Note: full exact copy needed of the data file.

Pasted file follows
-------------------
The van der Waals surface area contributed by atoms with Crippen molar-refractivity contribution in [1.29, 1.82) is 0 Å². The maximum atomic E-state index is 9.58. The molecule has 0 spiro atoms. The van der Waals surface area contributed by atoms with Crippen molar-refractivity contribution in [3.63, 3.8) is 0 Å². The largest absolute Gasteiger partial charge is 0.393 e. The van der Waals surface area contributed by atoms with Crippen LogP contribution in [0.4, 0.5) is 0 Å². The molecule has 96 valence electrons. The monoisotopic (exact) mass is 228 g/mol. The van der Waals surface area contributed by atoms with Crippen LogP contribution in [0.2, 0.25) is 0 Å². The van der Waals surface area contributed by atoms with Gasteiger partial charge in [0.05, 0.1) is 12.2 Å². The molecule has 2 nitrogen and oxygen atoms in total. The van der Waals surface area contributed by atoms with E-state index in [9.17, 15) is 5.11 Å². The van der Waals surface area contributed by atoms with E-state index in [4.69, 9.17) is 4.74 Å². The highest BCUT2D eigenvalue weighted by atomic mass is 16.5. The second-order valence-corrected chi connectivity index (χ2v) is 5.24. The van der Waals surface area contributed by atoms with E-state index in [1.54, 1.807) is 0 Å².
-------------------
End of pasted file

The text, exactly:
The van der Waals surface area contributed by atoms with Crippen molar-refractivity contribution in [1.29, 1.82) is 0 Å². The maximum atomic E-state index is 9.58. The molecule has 0 spiro atoms. The van der Waals surface area contributed by atoms with Crippen molar-refractivity contribution in [3.63, 3.8) is 0 Å². The largest absolute Gasteiger partial charge is 0.393 e. The van der Waals surface area contributed by atoms with Crippen LogP contribution in [0.4, 0.5) is 0 Å². The molecule has 96 valence electrons. The monoisotopic (exact) mass is 228 g/mol. The van der Waals surface area contributed by atoms with Crippen LogP contribution in [0.2, 0.25) is 0 Å². The van der Waals surface area contributed by atoms with Gasteiger partial charge in [0.05, 0.1) is 12.2 Å². The molecule has 2 nitrogen and oxygen atoms in total. The van der Waals surface area contributed by atoms with E-state index in [9.17, 15) is 5.11 Å². The van der Waals surface area contributed by atoms with E-state index in [4.69, 9.17) is 4.74 Å². The highest BCUT2D eigenvalue weighted by atomic mass is 16.5. The second-order valence-corrected chi connectivity index (χ2v) is 5.24. The van der Waals surface area contributed by atoms with E-state index in [1.54, 1.807) is 0 Å².